The Caspian Oil Pipeline Timebomb

Those behind human rights abuses and an alleged safety cover-up around the Caspian pipeline must be held to account

Published: 15-Jun-2005

A huge new oil pipeline, opened a week ago but not fully operational till August, is set to become an environmental, political and economic timebomb. Over 1,000 miles long, it is a classic example of pretensions to corporate social responsibility claimed by the BP consortium being trampled all over by the stampede for oil.

The new Great Game is the competition for control of the world's few remaining big oilfields. Global oil production will probably peak in 2010-15, and for the last 40 years new annual discoveries of oil have been far short of the increase in annual demand. The end of Big Oil is in sight, and with it the oil-powered civilisation we've all grown accustomed to. The struggle to dominate remaining supplies is intense, nowhere more so than in the Caspian basin, with probably the largest remaining oil deposits after the Middle East.

Azerbaijan and Kazakhstan, bordering the Caspian, together hold oil reserves three times the size of America's. The route most favoured by the west to transport the oil out of the Caspian goes from Baku in Azerbaijan via Tbilisi in Georgia to the Mediterranean port of Ceyhan in Turkey. This BTC project costs around £2.4bn, with BP leading a consortium of 11 companies. Almost three-quarters of the funding comes from bank loans, with public bodies such as the World Bank providing £350m, including £56m from the British Export Credits Guarantee Department.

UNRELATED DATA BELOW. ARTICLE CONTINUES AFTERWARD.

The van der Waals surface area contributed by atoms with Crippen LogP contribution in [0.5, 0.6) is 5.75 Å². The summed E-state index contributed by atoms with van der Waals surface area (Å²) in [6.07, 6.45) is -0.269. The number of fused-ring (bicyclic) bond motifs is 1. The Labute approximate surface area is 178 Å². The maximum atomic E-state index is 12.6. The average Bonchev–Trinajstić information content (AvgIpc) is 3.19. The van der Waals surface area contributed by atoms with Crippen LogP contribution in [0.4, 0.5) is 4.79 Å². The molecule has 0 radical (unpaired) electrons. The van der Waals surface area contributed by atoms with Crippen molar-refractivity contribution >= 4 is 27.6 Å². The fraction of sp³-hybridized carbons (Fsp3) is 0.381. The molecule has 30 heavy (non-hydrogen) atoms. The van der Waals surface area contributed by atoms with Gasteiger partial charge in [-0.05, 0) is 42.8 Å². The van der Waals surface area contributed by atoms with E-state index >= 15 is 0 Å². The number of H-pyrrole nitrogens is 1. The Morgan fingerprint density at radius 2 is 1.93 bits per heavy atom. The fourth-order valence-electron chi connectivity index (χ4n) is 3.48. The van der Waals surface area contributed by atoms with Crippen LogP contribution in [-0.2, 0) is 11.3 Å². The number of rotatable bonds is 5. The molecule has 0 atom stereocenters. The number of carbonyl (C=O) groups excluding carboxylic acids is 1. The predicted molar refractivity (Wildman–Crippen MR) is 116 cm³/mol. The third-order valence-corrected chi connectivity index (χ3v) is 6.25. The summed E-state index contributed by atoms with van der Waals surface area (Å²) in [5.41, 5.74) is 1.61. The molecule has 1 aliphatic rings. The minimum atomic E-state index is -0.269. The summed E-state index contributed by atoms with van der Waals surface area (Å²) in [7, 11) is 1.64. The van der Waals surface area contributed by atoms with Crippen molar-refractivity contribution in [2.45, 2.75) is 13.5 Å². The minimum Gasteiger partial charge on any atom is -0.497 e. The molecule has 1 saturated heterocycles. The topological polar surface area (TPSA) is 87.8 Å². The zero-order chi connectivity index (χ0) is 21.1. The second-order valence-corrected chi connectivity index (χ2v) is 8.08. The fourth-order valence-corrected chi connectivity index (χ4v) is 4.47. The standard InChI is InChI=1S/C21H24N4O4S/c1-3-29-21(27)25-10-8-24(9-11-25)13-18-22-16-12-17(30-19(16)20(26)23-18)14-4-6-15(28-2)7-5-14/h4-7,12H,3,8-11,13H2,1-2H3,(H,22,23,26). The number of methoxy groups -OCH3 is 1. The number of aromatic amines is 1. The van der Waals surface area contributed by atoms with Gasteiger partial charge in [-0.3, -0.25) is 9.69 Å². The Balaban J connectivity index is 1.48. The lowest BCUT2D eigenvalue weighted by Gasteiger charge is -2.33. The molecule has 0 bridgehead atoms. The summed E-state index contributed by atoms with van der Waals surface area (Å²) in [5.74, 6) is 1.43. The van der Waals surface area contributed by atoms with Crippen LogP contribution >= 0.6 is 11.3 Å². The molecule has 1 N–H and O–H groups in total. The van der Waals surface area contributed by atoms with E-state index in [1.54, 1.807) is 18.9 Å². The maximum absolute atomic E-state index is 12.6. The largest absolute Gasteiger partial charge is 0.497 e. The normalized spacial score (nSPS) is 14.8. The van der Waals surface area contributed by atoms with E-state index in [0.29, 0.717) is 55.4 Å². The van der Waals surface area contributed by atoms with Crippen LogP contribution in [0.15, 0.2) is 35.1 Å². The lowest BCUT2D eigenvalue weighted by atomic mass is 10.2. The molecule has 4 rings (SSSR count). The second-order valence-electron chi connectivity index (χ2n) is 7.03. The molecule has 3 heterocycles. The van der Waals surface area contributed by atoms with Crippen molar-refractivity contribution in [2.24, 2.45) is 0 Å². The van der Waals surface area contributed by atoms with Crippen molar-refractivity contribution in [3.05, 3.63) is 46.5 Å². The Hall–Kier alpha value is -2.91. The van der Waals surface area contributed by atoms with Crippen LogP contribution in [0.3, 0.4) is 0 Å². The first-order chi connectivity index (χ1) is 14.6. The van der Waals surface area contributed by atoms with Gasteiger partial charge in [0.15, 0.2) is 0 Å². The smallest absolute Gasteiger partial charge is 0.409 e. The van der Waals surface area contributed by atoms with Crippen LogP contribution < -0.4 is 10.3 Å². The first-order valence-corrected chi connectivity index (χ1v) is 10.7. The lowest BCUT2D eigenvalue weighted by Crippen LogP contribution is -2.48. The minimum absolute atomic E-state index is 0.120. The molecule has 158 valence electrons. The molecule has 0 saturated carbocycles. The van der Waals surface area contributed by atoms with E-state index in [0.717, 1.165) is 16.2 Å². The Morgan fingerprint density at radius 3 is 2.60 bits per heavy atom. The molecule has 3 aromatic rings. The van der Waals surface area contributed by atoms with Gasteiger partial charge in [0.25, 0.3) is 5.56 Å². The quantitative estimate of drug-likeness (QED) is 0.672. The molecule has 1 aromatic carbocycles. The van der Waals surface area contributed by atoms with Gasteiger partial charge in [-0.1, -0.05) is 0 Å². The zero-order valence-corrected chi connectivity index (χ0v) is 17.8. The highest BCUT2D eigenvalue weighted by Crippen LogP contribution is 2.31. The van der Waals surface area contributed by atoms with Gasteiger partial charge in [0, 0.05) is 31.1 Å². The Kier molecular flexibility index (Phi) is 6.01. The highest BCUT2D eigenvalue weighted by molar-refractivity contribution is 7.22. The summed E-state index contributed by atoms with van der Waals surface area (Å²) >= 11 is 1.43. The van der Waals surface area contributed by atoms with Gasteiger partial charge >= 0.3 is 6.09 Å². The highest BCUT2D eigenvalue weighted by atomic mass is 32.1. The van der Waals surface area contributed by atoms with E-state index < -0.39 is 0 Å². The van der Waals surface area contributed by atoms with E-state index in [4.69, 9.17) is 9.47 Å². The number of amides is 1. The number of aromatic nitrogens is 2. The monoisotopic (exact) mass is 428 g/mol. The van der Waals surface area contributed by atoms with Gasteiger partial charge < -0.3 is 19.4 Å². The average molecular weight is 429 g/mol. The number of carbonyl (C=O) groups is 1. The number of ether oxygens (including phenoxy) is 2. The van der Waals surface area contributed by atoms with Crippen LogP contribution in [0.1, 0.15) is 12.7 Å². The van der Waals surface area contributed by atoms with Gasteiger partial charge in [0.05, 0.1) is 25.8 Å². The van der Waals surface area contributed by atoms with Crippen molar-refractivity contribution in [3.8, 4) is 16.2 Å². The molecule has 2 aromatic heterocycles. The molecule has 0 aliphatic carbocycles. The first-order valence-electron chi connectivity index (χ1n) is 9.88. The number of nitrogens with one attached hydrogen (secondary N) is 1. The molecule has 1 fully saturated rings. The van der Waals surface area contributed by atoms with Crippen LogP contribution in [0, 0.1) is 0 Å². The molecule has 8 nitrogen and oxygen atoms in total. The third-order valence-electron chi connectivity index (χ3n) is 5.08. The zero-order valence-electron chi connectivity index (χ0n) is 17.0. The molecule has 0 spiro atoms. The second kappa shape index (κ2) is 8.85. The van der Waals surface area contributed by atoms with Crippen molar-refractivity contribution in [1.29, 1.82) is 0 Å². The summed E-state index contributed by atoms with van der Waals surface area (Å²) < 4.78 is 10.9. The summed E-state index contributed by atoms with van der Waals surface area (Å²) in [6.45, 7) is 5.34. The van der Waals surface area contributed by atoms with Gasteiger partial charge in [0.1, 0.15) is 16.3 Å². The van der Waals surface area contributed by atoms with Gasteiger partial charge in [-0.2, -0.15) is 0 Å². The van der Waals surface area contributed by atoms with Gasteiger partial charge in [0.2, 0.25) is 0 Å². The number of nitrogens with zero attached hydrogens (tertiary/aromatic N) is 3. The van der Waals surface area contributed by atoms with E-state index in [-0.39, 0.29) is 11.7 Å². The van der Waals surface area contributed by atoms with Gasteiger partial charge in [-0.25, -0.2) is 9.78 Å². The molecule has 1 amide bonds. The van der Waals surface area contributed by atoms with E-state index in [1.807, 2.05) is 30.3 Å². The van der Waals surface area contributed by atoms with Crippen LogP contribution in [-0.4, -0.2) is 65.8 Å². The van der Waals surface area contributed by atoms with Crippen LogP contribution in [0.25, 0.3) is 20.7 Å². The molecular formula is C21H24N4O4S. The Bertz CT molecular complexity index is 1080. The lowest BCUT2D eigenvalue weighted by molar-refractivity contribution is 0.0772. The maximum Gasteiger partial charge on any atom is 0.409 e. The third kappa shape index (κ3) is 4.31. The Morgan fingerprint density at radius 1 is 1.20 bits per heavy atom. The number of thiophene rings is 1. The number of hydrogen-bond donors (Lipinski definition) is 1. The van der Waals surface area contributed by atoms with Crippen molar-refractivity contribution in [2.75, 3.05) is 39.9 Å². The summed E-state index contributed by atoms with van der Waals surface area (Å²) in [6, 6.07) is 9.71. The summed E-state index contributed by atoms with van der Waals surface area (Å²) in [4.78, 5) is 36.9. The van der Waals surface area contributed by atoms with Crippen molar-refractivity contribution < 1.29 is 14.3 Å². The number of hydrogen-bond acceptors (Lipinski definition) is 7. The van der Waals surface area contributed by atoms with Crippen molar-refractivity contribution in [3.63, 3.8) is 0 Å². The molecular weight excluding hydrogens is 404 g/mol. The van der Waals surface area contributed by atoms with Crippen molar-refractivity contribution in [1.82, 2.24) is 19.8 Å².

<< PREVIOUSNEXT >>
RELATED NEWS ITEMS

Visits to China, India, Malaysia and Pakistan are significant because the trip spells out the Saudi Kingdom's Look East policy, representing a new reorientation in its foreign policy that was heavily tilted toward the West.

The worst two scenarios suggest a drastic decline in output to 875,000 barrels a day by the end of 2007 and to just 520,000 a day by the end of 2008.

Bush said he envisioned a future in which a plug-in hybrid car could drive 40 miles on a lithium-ion battery, then stop at a filling station for ethanol, a fuel usually made from corn, similar to HyMotion Prius pictured below.

READER COMMENTS

blog comments powered by Disqus